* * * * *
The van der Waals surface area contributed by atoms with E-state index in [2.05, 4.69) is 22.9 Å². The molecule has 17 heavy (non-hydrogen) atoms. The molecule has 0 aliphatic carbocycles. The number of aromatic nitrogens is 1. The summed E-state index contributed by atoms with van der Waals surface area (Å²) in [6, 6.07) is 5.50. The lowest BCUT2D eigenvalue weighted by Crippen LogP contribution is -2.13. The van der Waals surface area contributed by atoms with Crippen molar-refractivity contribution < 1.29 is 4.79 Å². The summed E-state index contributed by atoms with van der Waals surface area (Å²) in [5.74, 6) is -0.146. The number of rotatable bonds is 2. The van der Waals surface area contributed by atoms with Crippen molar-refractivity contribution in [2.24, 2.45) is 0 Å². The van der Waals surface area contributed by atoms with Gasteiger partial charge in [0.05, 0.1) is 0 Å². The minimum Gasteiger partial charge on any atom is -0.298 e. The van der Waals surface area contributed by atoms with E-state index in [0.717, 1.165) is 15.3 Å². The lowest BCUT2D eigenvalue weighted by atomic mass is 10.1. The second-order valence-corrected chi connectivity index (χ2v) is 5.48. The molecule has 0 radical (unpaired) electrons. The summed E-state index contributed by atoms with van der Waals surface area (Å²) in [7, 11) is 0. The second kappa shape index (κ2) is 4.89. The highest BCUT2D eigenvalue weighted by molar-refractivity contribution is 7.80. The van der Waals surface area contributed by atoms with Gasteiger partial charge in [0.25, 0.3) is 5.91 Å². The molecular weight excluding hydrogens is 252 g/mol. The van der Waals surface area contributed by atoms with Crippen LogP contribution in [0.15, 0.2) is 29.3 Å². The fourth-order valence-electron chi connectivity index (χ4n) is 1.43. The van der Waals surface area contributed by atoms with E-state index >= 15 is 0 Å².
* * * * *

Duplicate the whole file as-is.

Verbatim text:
The van der Waals surface area contributed by atoms with E-state index in [2.05, 4.69) is 22.9 Å². The molecule has 17 heavy (non-hydrogen) atoms. The molecule has 0 aliphatic carbocycles. The number of aromatic nitrogens is 1. The summed E-state index contributed by atoms with van der Waals surface area (Å²) in [6, 6.07) is 5.50. The lowest BCUT2D eigenvalue weighted by Crippen LogP contribution is -2.13. The van der Waals surface area contributed by atoms with Crippen molar-refractivity contribution < 1.29 is 4.79 Å². The summed E-state index contributed by atoms with van der Waals surface area (Å²) in [5.74, 6) is -0.146. The number of rotatable bonds is 2. The van der Waals surface area contributed by atoms with Crippen molar-refractivity contribution in [2.24, 2.45) is 0 Å². The van der Waals surface area contributed by atoms with Gasteiger partial charge in [0.05, 0.1) is 0 Å². The minimum Gasteiger partial charge on any atom is -0.298 e. The van der Waals surface area contributed by atoms with E-state index in [0.717, 1.165) is 15.3 Å². The lowest BCUT2D eigenvalue weighted by atomic mass is 10.1. The second-order valence-corrected chi connectivity index (χ2v) is 5.48. The molecule has 0 radical (unpaired) electrons. The summed E-state index contributed by atoms with van der Waals surface area (Å²) in [7, 11) is 0. The second kappa shape index (κ2) is 4.89. The highest BCUT2D eigenvalue weighted by molar-refractivity contribution is 7.80. The van der Waals surface area contributed by atoms with Gasteiger partial charge in [0.25, 0.3) is 5.91 Å². The molecular weight excluding hydrogens is 252 g/mol. The van der Waals surface area contributed by atoms with Crippen LogP contribution in [0.15, 0.2) is 29.3 Å². The fourth-order valence-electron chi connectivity index (χ4n) is 1.43. The van der Waals surface area contributed by atoms with E-state index >= 15 is 0 Å².